Last night Nathaniel and I drove to west Houston to attend a class called "Introduction to Permaculture", which was offered by the Permaculture Guild of Houston.
We weren't really sure what to expect. A couple of months ago I ordered a light-hearted video called "Eat Your Garden: Create a Permaculture Oasis" and two books: How to Make a Forest Garden by Patrick Whitefield and The Complete Book of Edible Landscaping: Home Landscaping with Food-Bearing Plants and Resource-Saving Techniques by Rosalind Creasy. We started looking at gardening in a totally new light. Then, this week, Nathaniel began a landscape design for Grandma and Grandpa's house and was looking for inspiration. I remembered seeing information on this permaculture class. So we signed up, hoping to build on what we had learned in the video and books. Also, Nathaniel planned to gain more insight into a career in horticulture/landscape design.
The class did all that and more. The handout we received defined permaculture as "an advanced design concept for creating gardens, landscapes, and ecosystems. It helps design sustainable societies that can prosper for centuries while minimizing energy and materials use." While that sounds like it was written by Ralph Nader, the conclusion I drew by the end of the class was that philosophically, the permaculture movement is the secular version of the Catholic back-to-the-land movement. Each movement is indebted to a visionary who saw that the methods of production brought about by the Industrial Revolution and the resulting lifestyle changes are not only not sustainable but destroy community life. They look for alternatives to the factory model, whether it be healthcare or food production. The permaculture movement was founded by Bill Mollison, who wrote PERMACULTURE: A Designers' Manual; the Catholic back-to-the-land movement was founded by Fr. Vincent McNabb, who wrote The Church and The Land. Permaculture would also tie in with what John Senior, the Catholic educator and author, taught in his book, The Restoration of Christian Culture.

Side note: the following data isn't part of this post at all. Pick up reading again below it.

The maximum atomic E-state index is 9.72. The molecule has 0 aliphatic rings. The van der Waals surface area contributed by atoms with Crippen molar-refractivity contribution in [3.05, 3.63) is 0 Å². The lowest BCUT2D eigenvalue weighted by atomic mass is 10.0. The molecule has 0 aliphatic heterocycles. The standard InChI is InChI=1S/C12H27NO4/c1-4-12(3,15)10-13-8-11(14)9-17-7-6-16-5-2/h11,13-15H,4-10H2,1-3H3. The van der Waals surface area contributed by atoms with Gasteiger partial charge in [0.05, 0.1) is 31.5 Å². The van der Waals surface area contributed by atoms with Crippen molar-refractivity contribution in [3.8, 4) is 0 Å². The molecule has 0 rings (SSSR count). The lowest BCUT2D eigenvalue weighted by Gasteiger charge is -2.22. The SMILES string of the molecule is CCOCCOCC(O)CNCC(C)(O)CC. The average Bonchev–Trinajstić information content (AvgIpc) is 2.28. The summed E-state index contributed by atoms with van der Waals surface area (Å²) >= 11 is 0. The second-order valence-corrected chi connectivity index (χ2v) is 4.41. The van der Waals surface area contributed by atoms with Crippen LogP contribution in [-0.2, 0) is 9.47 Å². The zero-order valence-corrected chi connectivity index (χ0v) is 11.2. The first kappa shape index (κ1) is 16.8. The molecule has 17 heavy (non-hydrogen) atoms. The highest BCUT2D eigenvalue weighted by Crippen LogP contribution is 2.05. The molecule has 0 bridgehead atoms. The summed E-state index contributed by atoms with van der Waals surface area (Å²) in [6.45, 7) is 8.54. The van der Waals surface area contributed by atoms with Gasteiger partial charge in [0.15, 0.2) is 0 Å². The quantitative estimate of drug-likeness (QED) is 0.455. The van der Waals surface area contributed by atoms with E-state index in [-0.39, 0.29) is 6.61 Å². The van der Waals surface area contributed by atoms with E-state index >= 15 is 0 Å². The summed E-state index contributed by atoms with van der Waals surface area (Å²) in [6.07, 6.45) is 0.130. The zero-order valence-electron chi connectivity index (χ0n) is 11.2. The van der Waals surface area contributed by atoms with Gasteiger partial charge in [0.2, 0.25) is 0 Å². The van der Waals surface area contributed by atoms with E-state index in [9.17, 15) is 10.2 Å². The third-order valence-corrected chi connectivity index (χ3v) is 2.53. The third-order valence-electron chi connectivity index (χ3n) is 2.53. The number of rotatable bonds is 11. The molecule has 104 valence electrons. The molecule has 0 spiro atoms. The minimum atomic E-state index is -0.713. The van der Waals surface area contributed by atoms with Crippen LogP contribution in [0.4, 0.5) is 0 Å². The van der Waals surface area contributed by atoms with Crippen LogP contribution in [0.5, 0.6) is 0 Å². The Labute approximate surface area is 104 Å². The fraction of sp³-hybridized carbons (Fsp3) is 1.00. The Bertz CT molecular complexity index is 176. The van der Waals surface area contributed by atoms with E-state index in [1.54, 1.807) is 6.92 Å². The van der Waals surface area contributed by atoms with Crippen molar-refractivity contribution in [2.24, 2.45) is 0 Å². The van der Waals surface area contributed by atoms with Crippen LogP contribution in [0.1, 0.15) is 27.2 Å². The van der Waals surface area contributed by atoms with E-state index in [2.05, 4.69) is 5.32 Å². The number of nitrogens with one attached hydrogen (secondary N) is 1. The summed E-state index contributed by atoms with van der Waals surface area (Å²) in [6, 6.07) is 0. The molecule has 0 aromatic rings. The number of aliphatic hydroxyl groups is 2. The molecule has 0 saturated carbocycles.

Cass Van Woerden, a Permaculture Guild of Houston member and electrical engineer, taught the class. He explained that on a hot day in December about 16 years ago, he was in Houston and was suddenly struck by the sound of all of the air conditioners running. He decided then to live off the grid. He and his wife Gita built a house that enabled them to do that on acreage one hour west of Houston in Cat Spring. It's called Animal Farm. They grow their own food and sell to Houston restaurants and the Farmer's Market. They grow so much food that they have four full-time employees who live in straw-bale houses on the property. The Van Woerdens host open houses regularly to demonstrate sustainable living. The next one is this Sunday, April 27, from 10 a.m. -4 p.m. We plan to attend.
Nathaniel will be signing up for at least three more classes: Mrs. Van Woerden will be teaching "Principles of Sustainable Building" next Tuesday. Mr. Van Woerden will teach "Renewable Energy" on the following Tuesday, May 6. "Designing the Eco-House" will be taught by Shawn McFarland on Tuesday, May 13.
Disclaimer: My understanding of permaculture as presented last night is that it is a concept that can generally be adapted to Catholic principles. Whether the Permaculture Guild of Houston promotes things that are against Catholic principles, such as population control, I do not yet know. We will take from these classes what we can use in order to better promote the Social Reign of Christ the King and discard the rest.